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The Weeknd Sampled Legendary Ethiopian Singer Aster Aweke on 'False Alarm'

Ethiopian music legend Aster Aweke is sampled on The Weeknd's second Starboy single, "False Alarm"

In September, Abel Tesfaye promised fans Ethiopian influences on his forthcoming Starboy album, coming out November 25 on Republic. Speaking with VMAN, The Weeknd revealed Amharic will “definitely be key” on the new record.


We now know that at least one of those influences can be heard on his second Starboy single. As The Wall Street Journal’s Alan Light points out, the legendary Ethiopian singer Aster Aweke is sampled for a brief moment towards the end of “False Alarm."

In an interview with Light, Tesfaye called Aweke “the Whitney Houston of Ethiopia.” He’s previously referred to her (in the interview with VMAN) as one of his “subconscious inspirations" alongside fellow Ethiopians he grew up listening to like Tilahun Gessesse and Mahmoud Ahmed.

The singer also touched on the plight of refugees around the world during his conversation with the WSJ. “What is happening is very real,” he said, “and we’re at a time when you can’t hide it. It’s being shown on cellphones, shown to people’s faces, and they still try to ignore it. I don’t think we should be waiting for a presidential election to change things—we need to change now. Mayors, governors, however we can figure it out, but it’s something that has to change really fast or it’s going to get much worse before it gets better.”

And although Tesfaye has publicly and financially supported Black Lives Matter in recent months, he reiterated that he’s not quite ready to address social issues head on in his music: “Of course you get angry about what’s happening, and maybe you hear that in a record like ‘False Alarm,’ where I’m screaming and it could be what I just heard on the news. But I don’t know how to make political music—not yet, anyway. People like Kendrick Lamar and J. Cole, that’s a talent, it’s an art that I wish I could do.”

Listen to Aweke sampled on “False Alarm” (beginning at the 3:18 mark) above. Here's hoping for a proper collaboration in the future.

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15 South African Artists to Watch in 2019

Featuring Manu WolrdStar, Ranks, Dee Koala, Touchline, Sibu Nzuza and more.

Every year a wave of artists breaks in South Africa.

Last year saw young artists such as Mlindo The Vocalist, Muzi, Una Rams, Shekhinah, Sho Madjozi, KLY, Zoocci Coke Dope, Flame, J Molley, Rowlene and a whole lot more become household names and internet sensations. They released projects that shaped the country's musical landscape—a lot of them were on our list of 20 artists who could fuck up the game in 2018.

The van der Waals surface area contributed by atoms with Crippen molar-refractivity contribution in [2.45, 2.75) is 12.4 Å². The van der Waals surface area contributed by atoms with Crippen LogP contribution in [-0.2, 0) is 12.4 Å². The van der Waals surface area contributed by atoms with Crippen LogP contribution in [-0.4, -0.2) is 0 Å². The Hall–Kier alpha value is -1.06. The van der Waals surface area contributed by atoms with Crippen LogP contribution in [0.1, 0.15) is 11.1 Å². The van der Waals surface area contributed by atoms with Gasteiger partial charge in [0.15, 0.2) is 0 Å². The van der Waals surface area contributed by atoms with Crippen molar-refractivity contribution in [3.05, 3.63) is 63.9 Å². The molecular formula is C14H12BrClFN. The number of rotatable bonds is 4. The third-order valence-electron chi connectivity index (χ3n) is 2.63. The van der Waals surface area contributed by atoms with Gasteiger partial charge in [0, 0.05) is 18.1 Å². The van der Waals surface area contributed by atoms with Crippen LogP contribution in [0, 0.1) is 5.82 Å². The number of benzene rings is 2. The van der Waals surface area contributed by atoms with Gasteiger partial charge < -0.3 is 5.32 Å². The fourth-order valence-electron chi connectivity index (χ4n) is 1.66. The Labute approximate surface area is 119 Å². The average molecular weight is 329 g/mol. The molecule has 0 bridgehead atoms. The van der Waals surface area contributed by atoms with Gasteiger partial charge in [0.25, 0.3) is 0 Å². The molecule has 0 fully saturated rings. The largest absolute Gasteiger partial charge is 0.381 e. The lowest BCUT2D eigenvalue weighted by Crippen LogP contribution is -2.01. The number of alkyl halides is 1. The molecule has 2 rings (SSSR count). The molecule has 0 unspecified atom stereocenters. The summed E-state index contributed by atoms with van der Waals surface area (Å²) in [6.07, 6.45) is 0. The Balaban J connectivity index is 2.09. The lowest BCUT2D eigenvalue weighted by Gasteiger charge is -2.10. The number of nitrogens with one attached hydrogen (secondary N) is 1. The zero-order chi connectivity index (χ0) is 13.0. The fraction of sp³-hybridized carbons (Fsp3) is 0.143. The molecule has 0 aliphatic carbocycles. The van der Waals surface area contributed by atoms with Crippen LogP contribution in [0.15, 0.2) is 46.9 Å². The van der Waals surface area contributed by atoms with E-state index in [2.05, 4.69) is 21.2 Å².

Alongside the aforementioned artists, there were just as many who were bubbling under, releasing singles that caught the attention of many fans. In 2019, these artists stand a great chance of expanding further and reaching more ears than they did last year.

From Manu WorldStar's lovely pop, to Ranks' version of ATM (African trap music), the refreshing Xhosa rap of Dee Koala, the street raps of Touchline, among others, we bring you a list of South African artists to keep an eye out for in 2019.

*The list is in no particular order.

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The latest African story to become a Netflix original will be an animated, family-friendly musical based on Zimbabwean culture, Deadline reports. The streaming service won a four-way bidding battle for Tunga, created by Zimbabwean-born screenwriter and newcomer to the film industry Godwin Jabangwe.

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Burna Boy Teams Up With Oritse Femi & Konshens on New Track 'Play Am'

Nigeria meets Jamaica on the Young D-produced dancehall-infused jam.

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The artist teams up with fellow Nigerian artist Oritse Femi and Jamaican artist Konshens for the dancehall-infused track "Play Am."

The song opens with a memorable verse from Konshens before both Oritse Femi and Burna join in, making for a unique fusion of Yoruba, Patois and Pidgin over the track's vibrant, multilayered production by producer Young D.

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